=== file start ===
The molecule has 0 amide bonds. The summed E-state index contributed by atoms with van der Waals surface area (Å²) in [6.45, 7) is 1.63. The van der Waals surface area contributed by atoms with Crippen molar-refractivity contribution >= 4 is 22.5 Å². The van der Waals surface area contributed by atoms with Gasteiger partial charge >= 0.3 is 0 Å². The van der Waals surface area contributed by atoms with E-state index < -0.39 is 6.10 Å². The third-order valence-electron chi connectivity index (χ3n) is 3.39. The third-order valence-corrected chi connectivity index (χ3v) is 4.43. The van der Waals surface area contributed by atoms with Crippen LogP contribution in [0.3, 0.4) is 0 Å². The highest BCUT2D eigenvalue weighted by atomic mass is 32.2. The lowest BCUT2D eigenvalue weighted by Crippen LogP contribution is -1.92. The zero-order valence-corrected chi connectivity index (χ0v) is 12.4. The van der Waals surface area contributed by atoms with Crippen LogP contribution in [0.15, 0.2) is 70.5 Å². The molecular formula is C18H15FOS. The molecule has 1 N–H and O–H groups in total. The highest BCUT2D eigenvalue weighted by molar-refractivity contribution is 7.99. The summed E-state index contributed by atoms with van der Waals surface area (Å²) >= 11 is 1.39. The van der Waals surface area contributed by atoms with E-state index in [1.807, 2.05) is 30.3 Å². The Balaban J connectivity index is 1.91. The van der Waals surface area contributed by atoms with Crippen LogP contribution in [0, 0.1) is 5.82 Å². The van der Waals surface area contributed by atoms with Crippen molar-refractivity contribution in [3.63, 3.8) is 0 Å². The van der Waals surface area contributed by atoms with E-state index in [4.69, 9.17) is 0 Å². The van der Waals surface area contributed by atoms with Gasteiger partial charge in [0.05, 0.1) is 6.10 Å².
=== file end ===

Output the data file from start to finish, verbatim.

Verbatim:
The molecule has 0 amide bonds. The summed E-state index contributed by atoms with van der Waals surface area (Å²) in [6.45, 7) is 1.63. The van der Waals surface area contributed by atoms with Crippen molar-refractivity contribution >= 4 is 22.5 Å². The van der Waals surface area contributed by atoms with Gasteiger partial charge >= 0.3 is 0 Å². The van der Waals surface area contributed by atoms with E-state index < -0.39 is 6.10 Å². The third-order valence-electron chi connectivity index (χ3n) is 3.39. The third-order valence-corrected chi connectivity index (χ3v) is 4.43. The van der Waals surface area contributed by atoms with Crippen LogP contribution in [0.3, 0.4) is 0 Å². The highest BCUT2D eigenvalue weighted by atomic mass is 32.2. The lowest BCUT2D eigenvalue weighted by Crippen LogP contribution is -1.92. The zero-order valence-corrected chi connectivity index (χ0v) is 12.4. The van der Waals surface area contributed by atoms with Crippen LogP contribution in [0.15, 0.2) is 70.5 Å². The molecular formula is C18H15FOS. The molecule has 1 N–H and O–H groups in total. The highest BCUT2D eigenvalue weighted by molar-refractivity contribution is 7.99. The summed E-state index contributed by atoms with van der Waals surface area (Å²) >= 11 is 1.39. The van der Waals surface area contributed by atoms with E-state index in [1.807, 2.05) is 30.3 Å². The Balaban J connectivity index is 1.91. The van der Waals surface area contributed by atoms with Crippen LogP contribution in [0, 0.1) is 5.82 Å². The van der Waals surface area contributed by atoms with Crippen molar-refractivity contribution in [3.63, 3.8) is 0 Å². The van der Waals surface area contributed by atoms with E-state index in [4.69, 9.17) is 0 Å². The van der Waals surface area contributed by atoms with Gasteiger partial charge in [0.05, 0.1) is 6.10 Å².